The Role (and Danger) of Fun in Youth Ministry

In some youth ministry communities, fun and games is becoming a four-letter word: avoided, forbidden, wrong. As if fun is something that no serious youth worker would encourage.

Fun is not the enemy. I don’t know anyone who thinks it is. But I do know a lot of people who are suspicious of “too much fun.” I see this youth pastor often who is highly suspicious of ministries with “too much fun.” He makes some good points, but I often feel conflicted about whether or not I listen to him too much. There are other times when I think he’s sharing his concerns because I myself am guilty! Afterall, where exactly is that line between healthy-fun (which provides fertile ground for relationships and cultivating trust) and entertainment-driven ministry (where fun overshadows everything else you’re attempting to do). In the midst of my struggles with this youth pastor’s concerns about too much fun, I can’t just ignore him… because I see him every time I look in the mirror!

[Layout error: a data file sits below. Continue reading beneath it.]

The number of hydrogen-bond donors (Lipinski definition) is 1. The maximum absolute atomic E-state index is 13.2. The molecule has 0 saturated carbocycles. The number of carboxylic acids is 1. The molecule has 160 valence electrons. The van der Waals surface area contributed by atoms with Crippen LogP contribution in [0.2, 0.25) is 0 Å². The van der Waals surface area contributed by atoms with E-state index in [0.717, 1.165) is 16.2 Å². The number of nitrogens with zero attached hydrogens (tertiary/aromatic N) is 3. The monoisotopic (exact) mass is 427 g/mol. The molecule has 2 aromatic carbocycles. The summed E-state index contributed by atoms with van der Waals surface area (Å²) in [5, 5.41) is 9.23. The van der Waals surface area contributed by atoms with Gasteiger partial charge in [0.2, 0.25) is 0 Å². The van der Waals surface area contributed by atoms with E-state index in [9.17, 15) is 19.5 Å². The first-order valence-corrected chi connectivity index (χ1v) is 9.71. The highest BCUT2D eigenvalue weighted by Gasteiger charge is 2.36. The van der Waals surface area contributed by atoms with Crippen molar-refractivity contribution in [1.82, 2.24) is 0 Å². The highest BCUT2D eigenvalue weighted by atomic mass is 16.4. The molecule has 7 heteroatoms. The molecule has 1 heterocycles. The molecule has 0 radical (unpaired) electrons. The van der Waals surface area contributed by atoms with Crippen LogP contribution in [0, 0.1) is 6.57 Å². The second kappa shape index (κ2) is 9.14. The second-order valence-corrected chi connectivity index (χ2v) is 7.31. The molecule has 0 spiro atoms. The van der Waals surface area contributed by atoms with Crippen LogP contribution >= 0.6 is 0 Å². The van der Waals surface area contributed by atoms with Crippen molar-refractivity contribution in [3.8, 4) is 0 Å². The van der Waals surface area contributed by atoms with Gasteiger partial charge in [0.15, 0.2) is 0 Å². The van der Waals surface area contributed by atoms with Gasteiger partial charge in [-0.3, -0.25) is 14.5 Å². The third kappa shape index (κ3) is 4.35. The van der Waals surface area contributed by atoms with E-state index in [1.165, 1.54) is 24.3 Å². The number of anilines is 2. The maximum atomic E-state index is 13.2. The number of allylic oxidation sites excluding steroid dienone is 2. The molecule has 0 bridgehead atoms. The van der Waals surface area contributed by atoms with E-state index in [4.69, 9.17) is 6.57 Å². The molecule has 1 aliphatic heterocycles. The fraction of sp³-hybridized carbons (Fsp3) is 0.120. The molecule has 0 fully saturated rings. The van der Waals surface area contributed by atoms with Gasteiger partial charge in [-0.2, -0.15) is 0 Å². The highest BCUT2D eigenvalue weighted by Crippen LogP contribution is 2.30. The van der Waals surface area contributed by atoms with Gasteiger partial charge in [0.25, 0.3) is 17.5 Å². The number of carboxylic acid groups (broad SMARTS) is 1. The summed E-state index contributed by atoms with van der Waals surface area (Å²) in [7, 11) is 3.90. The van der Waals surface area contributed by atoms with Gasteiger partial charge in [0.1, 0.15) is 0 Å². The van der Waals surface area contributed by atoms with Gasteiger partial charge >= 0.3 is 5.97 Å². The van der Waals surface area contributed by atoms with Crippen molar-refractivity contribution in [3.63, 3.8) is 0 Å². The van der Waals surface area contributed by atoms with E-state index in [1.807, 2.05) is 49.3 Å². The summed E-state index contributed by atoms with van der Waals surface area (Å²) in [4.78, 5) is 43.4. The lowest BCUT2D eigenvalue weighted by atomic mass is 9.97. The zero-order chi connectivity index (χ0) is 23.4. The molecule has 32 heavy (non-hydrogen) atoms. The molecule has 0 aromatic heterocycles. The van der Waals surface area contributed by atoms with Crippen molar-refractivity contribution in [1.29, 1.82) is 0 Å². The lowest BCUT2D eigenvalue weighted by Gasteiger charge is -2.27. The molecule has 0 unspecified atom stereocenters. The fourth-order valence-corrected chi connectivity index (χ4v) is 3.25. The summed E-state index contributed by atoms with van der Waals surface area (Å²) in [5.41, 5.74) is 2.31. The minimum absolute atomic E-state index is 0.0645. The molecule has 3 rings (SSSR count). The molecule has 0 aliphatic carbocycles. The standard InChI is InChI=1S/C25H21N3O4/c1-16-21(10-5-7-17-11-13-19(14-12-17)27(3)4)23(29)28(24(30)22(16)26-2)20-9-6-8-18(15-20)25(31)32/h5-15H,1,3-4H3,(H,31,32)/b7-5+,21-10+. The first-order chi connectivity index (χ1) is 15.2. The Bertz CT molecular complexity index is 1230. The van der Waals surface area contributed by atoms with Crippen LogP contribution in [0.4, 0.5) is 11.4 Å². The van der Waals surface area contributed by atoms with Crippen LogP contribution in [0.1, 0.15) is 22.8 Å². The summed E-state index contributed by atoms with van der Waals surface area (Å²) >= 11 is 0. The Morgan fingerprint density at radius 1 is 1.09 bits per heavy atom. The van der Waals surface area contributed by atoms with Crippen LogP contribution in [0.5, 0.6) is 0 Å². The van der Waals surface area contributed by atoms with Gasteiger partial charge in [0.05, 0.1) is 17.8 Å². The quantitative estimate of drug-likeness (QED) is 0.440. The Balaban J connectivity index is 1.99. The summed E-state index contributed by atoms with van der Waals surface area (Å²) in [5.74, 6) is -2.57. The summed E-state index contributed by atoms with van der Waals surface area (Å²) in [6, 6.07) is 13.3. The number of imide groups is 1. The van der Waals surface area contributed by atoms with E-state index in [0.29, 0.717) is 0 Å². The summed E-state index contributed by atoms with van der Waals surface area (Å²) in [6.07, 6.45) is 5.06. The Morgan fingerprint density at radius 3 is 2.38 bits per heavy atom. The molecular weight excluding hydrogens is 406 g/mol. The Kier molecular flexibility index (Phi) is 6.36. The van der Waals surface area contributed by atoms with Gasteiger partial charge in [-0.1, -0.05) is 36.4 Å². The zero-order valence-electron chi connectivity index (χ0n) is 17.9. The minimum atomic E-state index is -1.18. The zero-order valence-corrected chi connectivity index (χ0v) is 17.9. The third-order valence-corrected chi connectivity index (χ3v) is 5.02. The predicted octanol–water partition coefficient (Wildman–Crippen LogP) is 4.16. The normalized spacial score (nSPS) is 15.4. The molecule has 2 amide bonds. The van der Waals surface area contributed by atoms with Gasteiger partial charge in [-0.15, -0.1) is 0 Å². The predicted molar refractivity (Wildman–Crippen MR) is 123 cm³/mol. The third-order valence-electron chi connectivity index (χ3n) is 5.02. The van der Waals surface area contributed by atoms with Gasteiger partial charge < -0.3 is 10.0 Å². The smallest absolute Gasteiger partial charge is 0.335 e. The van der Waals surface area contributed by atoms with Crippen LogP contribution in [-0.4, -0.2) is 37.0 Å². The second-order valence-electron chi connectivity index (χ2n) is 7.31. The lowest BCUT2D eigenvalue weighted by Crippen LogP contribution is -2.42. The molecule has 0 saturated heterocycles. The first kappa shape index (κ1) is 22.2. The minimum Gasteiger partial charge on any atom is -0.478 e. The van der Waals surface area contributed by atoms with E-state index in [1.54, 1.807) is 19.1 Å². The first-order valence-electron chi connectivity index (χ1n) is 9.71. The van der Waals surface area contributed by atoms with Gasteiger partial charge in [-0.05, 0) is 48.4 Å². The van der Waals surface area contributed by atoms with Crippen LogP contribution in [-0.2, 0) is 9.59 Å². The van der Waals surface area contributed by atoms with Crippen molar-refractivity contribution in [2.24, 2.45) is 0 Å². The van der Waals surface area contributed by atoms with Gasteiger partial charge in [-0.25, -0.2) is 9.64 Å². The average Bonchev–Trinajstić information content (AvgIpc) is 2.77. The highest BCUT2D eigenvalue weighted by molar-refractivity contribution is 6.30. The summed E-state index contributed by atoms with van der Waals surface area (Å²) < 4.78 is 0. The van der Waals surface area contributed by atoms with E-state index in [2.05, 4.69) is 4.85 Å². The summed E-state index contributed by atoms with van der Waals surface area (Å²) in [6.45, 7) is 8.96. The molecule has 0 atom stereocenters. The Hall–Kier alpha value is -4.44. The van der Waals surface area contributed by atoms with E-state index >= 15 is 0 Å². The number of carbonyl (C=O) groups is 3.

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Rooted Article: “Is Youth Ministry Really ‘New’ to the Church?”

Here’s an excerpt from an article I wrote for the Rooted Ministry’s Blog. It’s part of a series focusing on the biblical, theological, and historical foundation of youth ministry in the Church. It’s an important issue and I’m thankful to have the opportunity to contribute to the conversation…

It’s a common misconception: Youth Ministry is a new phenomenon and didn’t exist until the Sunday School movement in England. If we insist on “youth ministry” only meaning what we generally mean today (a whole division of the church focused on creating fun, high-energy events where teenagers receive a culturally relevant combination of evangelism and discipleship), then it’s true that youth ministry probably began in the mid-20th Century. The goal of this article is to present the historical precedent for age-specific ministry in the Church for the sake of cultivating faith in the next generation.

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